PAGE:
This month's display features Rosa Parks, widely regarded as the "Mother of the Modern Civil Rights Movement." Most of the information presented comes from two excellent web sites, which are described below, under Resources.
"One evening in early December 1955 I was sitting in the front seat of the colored section of a bus in Montgomery, Alabama. The white people were sitting in the white section. More white people got on. When that happened, we black people were supposed to give up our seats to the whites. But I didn't move. The white driver said, "Let me have those front seats." I didn't get up. I was tired of giving in to white people.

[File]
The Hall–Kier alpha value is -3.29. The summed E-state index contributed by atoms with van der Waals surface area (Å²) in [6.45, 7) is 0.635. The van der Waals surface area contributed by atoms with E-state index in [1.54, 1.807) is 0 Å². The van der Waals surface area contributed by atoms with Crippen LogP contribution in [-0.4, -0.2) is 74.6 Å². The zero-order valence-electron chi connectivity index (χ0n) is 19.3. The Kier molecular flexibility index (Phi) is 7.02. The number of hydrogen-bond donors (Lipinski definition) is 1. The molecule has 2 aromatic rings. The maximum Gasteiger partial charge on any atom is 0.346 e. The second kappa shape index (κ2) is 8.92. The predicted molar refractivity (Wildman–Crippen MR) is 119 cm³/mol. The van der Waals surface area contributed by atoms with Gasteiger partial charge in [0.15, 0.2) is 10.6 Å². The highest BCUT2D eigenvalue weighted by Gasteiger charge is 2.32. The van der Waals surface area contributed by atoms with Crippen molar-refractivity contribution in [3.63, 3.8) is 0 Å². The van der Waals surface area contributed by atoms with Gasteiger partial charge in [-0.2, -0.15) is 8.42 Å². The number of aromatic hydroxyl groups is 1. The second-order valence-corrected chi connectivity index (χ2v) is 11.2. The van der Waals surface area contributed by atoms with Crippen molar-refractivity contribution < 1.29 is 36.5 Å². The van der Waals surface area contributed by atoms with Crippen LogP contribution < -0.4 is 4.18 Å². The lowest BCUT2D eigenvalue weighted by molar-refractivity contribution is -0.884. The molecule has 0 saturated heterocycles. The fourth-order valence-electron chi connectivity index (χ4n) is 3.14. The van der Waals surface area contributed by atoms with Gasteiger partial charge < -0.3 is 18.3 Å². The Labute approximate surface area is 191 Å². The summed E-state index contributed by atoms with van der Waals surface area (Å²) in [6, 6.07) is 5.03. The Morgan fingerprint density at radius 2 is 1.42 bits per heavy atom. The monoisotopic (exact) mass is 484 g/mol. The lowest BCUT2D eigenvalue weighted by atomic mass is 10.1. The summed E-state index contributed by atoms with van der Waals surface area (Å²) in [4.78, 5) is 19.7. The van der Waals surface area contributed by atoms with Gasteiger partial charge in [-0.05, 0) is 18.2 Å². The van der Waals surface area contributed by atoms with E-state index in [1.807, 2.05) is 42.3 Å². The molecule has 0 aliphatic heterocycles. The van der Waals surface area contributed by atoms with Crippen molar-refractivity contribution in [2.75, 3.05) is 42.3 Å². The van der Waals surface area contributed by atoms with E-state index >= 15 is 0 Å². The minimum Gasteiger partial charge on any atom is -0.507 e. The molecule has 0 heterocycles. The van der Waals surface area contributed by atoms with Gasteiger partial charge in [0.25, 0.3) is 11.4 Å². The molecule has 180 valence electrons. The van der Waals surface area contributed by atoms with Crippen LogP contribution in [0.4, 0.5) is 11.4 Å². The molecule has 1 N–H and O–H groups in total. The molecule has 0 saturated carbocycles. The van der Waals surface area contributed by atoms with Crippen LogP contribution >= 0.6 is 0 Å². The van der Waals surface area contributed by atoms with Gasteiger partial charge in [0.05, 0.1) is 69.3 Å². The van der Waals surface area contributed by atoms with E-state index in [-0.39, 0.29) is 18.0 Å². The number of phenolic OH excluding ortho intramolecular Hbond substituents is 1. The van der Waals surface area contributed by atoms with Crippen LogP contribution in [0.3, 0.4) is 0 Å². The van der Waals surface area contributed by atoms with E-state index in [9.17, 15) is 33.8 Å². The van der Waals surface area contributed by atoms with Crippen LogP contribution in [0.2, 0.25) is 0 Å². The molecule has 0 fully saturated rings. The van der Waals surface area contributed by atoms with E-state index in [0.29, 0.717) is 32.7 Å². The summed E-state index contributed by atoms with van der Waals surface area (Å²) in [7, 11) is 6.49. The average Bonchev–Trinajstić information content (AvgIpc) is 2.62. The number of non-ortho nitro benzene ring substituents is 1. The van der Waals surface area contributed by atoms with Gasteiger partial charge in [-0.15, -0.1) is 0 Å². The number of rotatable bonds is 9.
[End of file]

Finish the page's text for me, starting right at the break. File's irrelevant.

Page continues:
"I'm going to have you arrested," the driver said.
"You may do that," I answered.
Two white policemen came. I asked one of them, "Why do you push us all around?"
He answered, "I don't know, but the law is the law and you're under arrest.'"
Excerpted from: Rosa Parks: My Story by Rosa Parks
The National Archives has made available a previously published article about Rosa Parks that also includes images of documents relating to her arrest.
The web site Rosa Parks Facts.com has an article about Browder v. Gayle, the case that determined segregation on city buses was unconstitutional.